We have many people that are Pillars of our Community. As a child, there are a handful of those that I remember my parents always talking about. As I reached adulthood, those same people still are respected and brought up in conversations. We lost two of them this week. Bob Dunard and Betty Hunter are two names I remember from earliest childhood. Both contributed greatly to our community through service and generosity. Mostly I think, just being good people, and raising good families. Both are leaving legacies that will be remembered long into the future.
This coming Wednesday is a holiday of such great importance, but sometimes that is overshadowed by fireworks, family and fellowship. While all of those things are important, the reason we are able to enjoy them is even more important. Most refer to it as the Fourth of July, but the people of this great nation cannot and should not forget its true designation as Independence Day.
This special day is far more than just another on the calendar, or a reason to take time off from work. It is recognition of the battles fought; the lives given; and the peace that was forged in order to form a more perfect union. It is a celebration of all that makes America great and a reminder that the freedoms that define this nation were hard-earned, and require the continued commitment of the American people to maintain. We are the greatest nation on earth and we have so many reasons to be truly thankful for all we have, not only on Independence Day, but on each and every day the United States continues to be the land of the free and the home of the brave.
I was happy to see the following bills signed into law by the Governor.
Protecting Victims of Sexual Offenses (SB 819)
Missouri will no longer have a statute of limitations on the prosecution of sex crimes against children under a bill that has already been signed into law.
The legislation contains a number of provisions including one that removes Missouri’s statute of limitations in criminal cases involving such crimes.
Missouri’s statutes had blocked prosecution of these crimes once 30 years had passed after the alleged victim turned 18.
As the sponsor said, “It was brought to my attention that often these [crimes] are suppressed by the victims, and particularly in the case of young men or boys. They don’t want to talk about it; they can actually repress those memories and not [be] able to remember that these things occurred until much later in life. To have that statute of limitations appeared to me to be denying some victims their opportunities to ultimately have the perpetrator brought to justice.”
Supporters say cases of abuse against a child might go unreported for years. They hope the passage of the new law and coverage of it will also encourage some people to come forward who might not have otherwise. They note that more than 30 other states have no statute of limitation for child sexual abuse prosecutions.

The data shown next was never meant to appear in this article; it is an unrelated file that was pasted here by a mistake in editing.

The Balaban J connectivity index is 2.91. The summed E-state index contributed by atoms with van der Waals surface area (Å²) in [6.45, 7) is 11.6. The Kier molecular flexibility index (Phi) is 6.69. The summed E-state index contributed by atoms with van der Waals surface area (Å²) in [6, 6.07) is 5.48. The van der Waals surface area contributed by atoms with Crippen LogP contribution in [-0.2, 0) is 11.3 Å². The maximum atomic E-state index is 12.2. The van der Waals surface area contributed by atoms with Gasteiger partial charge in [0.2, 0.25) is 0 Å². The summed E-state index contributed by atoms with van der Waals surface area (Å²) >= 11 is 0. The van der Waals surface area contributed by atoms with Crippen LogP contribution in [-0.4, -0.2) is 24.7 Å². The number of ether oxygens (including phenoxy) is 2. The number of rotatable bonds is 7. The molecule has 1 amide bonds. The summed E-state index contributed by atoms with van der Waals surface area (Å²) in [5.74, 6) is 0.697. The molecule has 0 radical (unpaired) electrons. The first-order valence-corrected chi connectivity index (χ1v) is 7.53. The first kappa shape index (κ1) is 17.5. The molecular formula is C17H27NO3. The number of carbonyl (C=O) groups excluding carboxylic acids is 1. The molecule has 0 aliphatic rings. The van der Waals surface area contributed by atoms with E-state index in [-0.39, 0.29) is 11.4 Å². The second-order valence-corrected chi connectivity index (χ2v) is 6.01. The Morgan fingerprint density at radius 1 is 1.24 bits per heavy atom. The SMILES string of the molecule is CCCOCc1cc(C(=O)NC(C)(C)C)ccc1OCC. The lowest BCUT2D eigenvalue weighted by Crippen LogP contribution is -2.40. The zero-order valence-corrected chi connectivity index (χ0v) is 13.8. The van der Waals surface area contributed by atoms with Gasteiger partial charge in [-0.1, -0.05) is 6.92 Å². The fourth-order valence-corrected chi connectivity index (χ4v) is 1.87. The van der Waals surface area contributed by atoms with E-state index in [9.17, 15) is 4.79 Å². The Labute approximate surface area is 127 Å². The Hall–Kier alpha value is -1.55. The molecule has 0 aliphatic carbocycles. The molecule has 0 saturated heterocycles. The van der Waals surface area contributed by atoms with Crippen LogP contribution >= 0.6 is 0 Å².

The sponsor of the bill added, “It is a victory for these victims of child sex crimes and if it helps, in any way, their recovery, it certainly is a worthwhile effort, and for that I’m grateful that we were able to get it done.”
The bill also includes language that will allow prosecutors to pursue cases within 30 years of the identification of the source of DNA found at a crime scene, even if the statute of limitations on that crime might otherwise have run out. It will only apply to cases for which that identification is made after the bill takes effect, on August 28.
I was happy to see
Taking Additional Steps to Protect Children (SB 819)
The legislation that removes the statute of limitations on the prosecution of sex crimes against children also contains several other provisions meant to better protect young people from harm. The wide-ranging bill takes a multi-faceted approach to ensure the health and well-being of children throughout Missouri.
One provision of the bill would ensure the state acts quickly to protect children when a parent pleads guilty or is convicted of crimes such as child pornography or child molestation. Previously, Missouri law left the decision on how to act in the situation to the state’s discretion and did not require an automatic referral to the court system. The bill approved this session requires a juvenile officer or an official with the state’s Children’s Division to file a petition to terminate parental rights if the parent pleads guilty or is convicted of these heinous crimes. With this, the state will be able to act quickly and decisively to protect young people from potentially dangerous situations.
Another of the bill’s provisions would facilitate better communication and sharing of information with child
Friday I will be traveling to Jefferson City as the Governor signs SB 659 into law. We attached my state park bill language to it, as a vehicle to get it across the finish line. It doesn’t quite have the teeth I was hoping for, but it is a good start to accountability. To be honest, I can say the new DNR and State Parks Director are doing a very good job. They seem to have good common sense ideas.
Last, but not least, I want to give a shout out to Terry Tolando. He makes this job a lot easier with his encouraging voice messages. Although he is in Representative Cornejo’s district, he still calls me to applaud my work!
As always, it is an honor to serve you in the Missouri House. If you would like to discuss any issue, please call 573-751-9459. You can also email me at firstname.lastname@example.org. I look forward to hearing from you.